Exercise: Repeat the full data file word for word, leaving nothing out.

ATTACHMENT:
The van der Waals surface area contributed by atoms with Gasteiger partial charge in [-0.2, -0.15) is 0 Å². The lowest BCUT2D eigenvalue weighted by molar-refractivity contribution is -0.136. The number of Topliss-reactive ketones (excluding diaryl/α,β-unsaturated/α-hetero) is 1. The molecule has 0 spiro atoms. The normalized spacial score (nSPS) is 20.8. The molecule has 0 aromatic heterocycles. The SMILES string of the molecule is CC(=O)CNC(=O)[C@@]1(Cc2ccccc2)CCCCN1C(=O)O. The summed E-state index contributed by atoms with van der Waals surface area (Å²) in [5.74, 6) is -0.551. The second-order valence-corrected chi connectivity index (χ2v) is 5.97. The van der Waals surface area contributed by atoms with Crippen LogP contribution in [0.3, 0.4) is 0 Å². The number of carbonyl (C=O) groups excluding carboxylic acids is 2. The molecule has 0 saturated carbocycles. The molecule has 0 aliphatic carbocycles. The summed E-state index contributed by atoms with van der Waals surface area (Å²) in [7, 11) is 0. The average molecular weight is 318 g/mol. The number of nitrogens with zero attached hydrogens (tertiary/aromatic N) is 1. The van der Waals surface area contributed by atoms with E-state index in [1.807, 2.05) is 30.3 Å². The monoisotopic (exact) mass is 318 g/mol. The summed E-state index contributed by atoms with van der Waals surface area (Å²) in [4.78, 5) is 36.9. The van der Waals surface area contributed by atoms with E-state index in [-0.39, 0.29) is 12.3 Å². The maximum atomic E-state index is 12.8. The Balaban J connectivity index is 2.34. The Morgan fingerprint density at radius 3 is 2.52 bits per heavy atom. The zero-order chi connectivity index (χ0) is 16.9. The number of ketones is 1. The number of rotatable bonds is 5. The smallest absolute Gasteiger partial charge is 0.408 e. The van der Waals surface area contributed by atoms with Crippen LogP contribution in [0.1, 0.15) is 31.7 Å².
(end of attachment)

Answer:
The van der Waals surface area contributed by atoms with Gasteiger partial charge in [-0.2, -0.15) is 0 Å². The lowest BCUT2D eigenvalue weighted by molar-refractivity contribution is -0.136. The number of Topliss-reactive ketones (excluding diaryl/α,β-unsaturated/α-hetero) is 1. The molecule has 0 spiro atoms. The normalized spacial score (nSPS) is 20.8. The molecule has 0 aromatic heterocycles. The SMILES string of the molecule is CC(=O)CNC(=O)[C@@]1(Cc2ccccc2)CCCCN1C(=O)O. The summed E-state index contributed by atoms with van der Waals surface area (Å²) in [5.74, 6) is -0.551. The second-order valence-corrected chi connectivity index (χ2v) is 5.97. The van der Waals surface area contributed by atoms with Crippen LogP contribution in [0.3, 0.4) is 0 Å². The number of carbonyl (C=O) groups excluding carboxylic acids is 2. The molecule has 0 saturated carbocycles. The molecule has 0 aliphatic carbocycles. The summed E-state index contributed by atoms with van der Waals surface area (Å²) in [7, 11) is 0. The average molecular weight is 318 g/mol. The number of nitrogens with zero attached hydrogens (tertiary/aromatic N) is 1. The van der Waals surface area contributed by atoms with E-state index in [1.807, 2.05) is 30.3 Å². The monoisotopic (exact) mass is 318 g/mol. The summed E-state index contributed by atoms with van der Waals surface area (Å²) in [4.78, 5) is 36.9. The van der Waals surface area contributed by atoms with E-state index in [-0.39, 0.29) is 12.3 Å². The maximum atomic E-state index is 12.8. The Balaban J connectivity index is 2.34. The Morgan fingerprint density at radius 3 is 2.52 bits per heavy atom. The zero-order chi connectivity index (χ0) is 16.9. The number of ketones is 1. The number of rotatable bonds is 5. The smallest absolute Gasteiger partial charge is 0.408 e. The van der Waals surface area contributed by atoms with Crippen LogP contribution in [0.1, 0.15) is 31.7 Å².